Conserving island species: journey to recovery

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Author(s)
Jones, Carl G.
Cole, Nik C.
Canessa, Stefano
Chauvenet, Alienor
Fogell, Deborah J.
Ewen, J. G.
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Jamieson A. Copsey, Simon A. Black, Jim J. Groombridge, Carl G. Jones

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2018
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Abstract

Many of the greatest conservation successes have been on islands, with species restorations providing us with hope that these are widely achievable. It is clear that if some of the more endangered species are to survive, they are going to require long-term care, which for animals may include translocation, supplemental feeding, predator and competitor control, disease management and the provision of safe breeding sites. Embracing interventionist approaches to species recovery means that many extinctions are avoidable. This chapter summarises experiences from New Zealand and Mauritius to illustrate the necessary steps of species recovery. We highlight the need for clearly defined recovery objectives followed by careful identification and comparison of alternative strategies to achieve these objectives. In addition, we explicitly acknowledge uncertainty and how this influences our risk attitude and how best to address it in recovery planning and implementation.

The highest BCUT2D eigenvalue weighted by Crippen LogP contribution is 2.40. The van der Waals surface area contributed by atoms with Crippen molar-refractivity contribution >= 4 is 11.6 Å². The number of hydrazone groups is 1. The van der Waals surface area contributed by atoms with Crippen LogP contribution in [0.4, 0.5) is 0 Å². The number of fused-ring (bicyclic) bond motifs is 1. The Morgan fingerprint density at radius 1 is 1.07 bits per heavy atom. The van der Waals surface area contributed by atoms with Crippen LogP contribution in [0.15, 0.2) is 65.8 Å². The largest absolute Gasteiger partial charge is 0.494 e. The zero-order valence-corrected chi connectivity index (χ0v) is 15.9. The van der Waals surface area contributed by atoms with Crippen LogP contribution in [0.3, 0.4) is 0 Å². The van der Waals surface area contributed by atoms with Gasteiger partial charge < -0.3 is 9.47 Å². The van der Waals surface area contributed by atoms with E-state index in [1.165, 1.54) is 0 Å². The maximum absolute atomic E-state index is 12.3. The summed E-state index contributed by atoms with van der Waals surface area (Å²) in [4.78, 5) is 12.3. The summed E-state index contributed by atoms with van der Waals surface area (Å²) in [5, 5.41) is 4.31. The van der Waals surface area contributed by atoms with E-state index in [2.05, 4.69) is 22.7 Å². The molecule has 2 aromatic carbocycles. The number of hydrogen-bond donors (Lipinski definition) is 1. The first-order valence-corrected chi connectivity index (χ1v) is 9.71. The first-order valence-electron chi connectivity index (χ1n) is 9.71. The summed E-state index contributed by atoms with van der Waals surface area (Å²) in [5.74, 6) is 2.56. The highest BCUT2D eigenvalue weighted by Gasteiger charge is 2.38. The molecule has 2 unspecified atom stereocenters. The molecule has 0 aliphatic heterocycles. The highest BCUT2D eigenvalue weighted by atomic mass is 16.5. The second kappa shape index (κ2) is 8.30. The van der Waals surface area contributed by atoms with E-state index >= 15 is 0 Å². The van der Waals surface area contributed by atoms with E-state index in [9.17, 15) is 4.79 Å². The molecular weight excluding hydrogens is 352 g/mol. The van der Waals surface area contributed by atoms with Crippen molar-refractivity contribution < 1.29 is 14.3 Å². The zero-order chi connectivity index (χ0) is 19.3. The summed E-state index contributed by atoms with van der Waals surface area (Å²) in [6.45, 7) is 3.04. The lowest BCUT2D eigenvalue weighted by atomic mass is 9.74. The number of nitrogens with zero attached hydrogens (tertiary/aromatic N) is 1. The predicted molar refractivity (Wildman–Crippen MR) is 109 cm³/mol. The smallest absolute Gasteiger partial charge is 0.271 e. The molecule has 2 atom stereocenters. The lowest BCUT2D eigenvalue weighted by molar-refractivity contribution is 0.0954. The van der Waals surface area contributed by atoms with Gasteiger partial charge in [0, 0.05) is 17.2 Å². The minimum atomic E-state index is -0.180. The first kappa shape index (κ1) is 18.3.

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Species Conservation: Lessons from Islands

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Ecology not elsewhere classified

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